Either Way, He Can Play

Oher's Athleticism Lets Him Take Left Side Or Right

December 17, 2009|By Edward Lee | Edward Lee,edward.lee@baltsun.com

Seated in front of his locker, Michael Oher had nearly devoured a cookie before being interrupted. Rather than finish it, Oher turned to his right, took aim at a trash can about 12 feet away and lofted the cookie into the can with little difficulty.

Complimented on the shot, Oher shrugged his shoulders and said, "It was there."

Oher's nonchalant toss hints at the athleticism the rookie 23-year-old offensive tackle possesses. In high school, the Memphis native averaged 22 points and 10 rebounds a game to earn All-State honors in basketball and placed second in the Tennessee state track and field championships in the discus.

It is the same athleticism that has helped the 6-foot-4, 310-pound Oher carve out a niche as a tackle who can play either the left or the right side of the offensive line.

In the Ravens' 13 games this season, Oher has made 10 starts at right tackle and three at left tackle, the most recent in Sunday's 48-3 thrashing of the Detroit Lions. Oher has also been in the spotlight this year since the release of "The Blind Side," a film about his life.

Oher's performance against the Lions - part of a Ravens display that included a franchise-record 548 total yards (308 rushing and 240 passing), five rushing touchdowns and zero sacks - has convinced former Raven and likely Hall of Fame offensive tackle Jonathan Ogden that the team might want to consider moving Oher to left tackle and Jared Gaither to the right side, possibly as early as 2011.

"I can see them switching, because Oher is quicker and they might want to optimize Jared's size and strength," Ogden, an 11-time Pro Bowl selection, told The Baltimore Sun's Mike Preston. "But for right now, this team is at its best when both are playing well at their current positions."

For his part, Oher said he's not interested in supplanting Gaither.

"I think with Gaither at left tackle, we can play a long time at the tackle spots," Oher said. "I think he's a better tackle. I think with him at left [tackle], he makes the offensive line better and the offense better."

Oher's versatility was a reason the organization used the 23rd overall pick in the April draft on the former Mississippi player. Oher began his college career at guard before moving to left tackle as a sophomore.

"What we saw was a talented individual that had quickness, change of direction, balance and body control," offensive line coach John Matsko said. "When you watched the tapes, you saw the want-to in the way he performed. And he's got feet to play the left side, to change his direction and the ability to recover."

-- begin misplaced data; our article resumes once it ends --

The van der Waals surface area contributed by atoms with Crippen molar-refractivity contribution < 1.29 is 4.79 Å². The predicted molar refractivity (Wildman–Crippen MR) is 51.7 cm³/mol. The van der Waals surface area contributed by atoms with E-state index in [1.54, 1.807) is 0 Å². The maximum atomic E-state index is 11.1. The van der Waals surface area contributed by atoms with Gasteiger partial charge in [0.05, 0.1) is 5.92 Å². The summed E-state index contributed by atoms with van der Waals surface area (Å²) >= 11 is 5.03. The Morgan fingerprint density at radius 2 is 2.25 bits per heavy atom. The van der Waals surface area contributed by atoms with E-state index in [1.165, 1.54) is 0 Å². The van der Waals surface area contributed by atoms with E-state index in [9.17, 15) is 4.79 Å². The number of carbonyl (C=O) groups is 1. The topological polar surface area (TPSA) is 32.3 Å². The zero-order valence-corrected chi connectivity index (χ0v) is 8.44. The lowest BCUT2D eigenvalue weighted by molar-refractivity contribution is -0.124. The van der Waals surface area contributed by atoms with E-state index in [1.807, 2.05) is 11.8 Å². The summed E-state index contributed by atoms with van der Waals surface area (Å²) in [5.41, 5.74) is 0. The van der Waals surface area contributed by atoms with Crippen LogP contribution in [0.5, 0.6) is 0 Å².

By pairing Oher with Gaither, they figured they had cemented their bookend duo for the near future. But when Gaither missed back-to-back contests against the Cincinnati Bengals and Minnesota Vikings because of a neck injury and Sunday's game against the Lions because of lower-back tightness and a foot problem, Oher slid into Gaither's position and played with barely a hiccup.

Contrary to conventional wisdom, making the transition from right to left tackle has not been simple for Oher.

"You've got to learn it over," he said. "The footwork's different; everything's different. It's just a big difference. It's like when I went to the right. Same thing. The footwork is different, and your muscle memory is different."

With Oher, the Ravens offense is tied for eighth in the NFL in rushing average (127.8 yards per game) and is ninth in scoring (24.5).

But not everything has gone smoothly. According to STATS LLC, Oher leads Ravens offensive linemen in penalties (8) and sacks allowed (6).

Coach John Harbaugh defended Oher, saying: "There are times when it appears that a guy false starts, but these guys are so quick and so athletic that they know what our snap count is. We time our snap count. So you'll see Michael Oher, a lot of times it appears that he's early, but he's not. He's so athletic, he sets so deep. ... When you take that thing frame by frame, he's right with the ball. It's really tough to officiate because of the athleticism of these guys."

Oher acknowledged that there is room to improve.

"I definitely can get a lot better," he said. "I've got a lot of things to work on. It's been a learning season for me. I'm just taking it one game at a time and still working and learning."

It hasn't taken Oher long to make an impression in the league. He has sparred verbally with Minnesota Vikings defensive end Jared Allen and incurred the wrath of New England Patriots defensive end Ty Warren.

Right guard Marshal Yanda said Oher must be doing something right if opponents are foaming at the mouth.

"He's always getting after guys, and guys are always [angry] at him," Yanda said. "And usually, if a guy is mad at you, that means you're kicking his [butt]."


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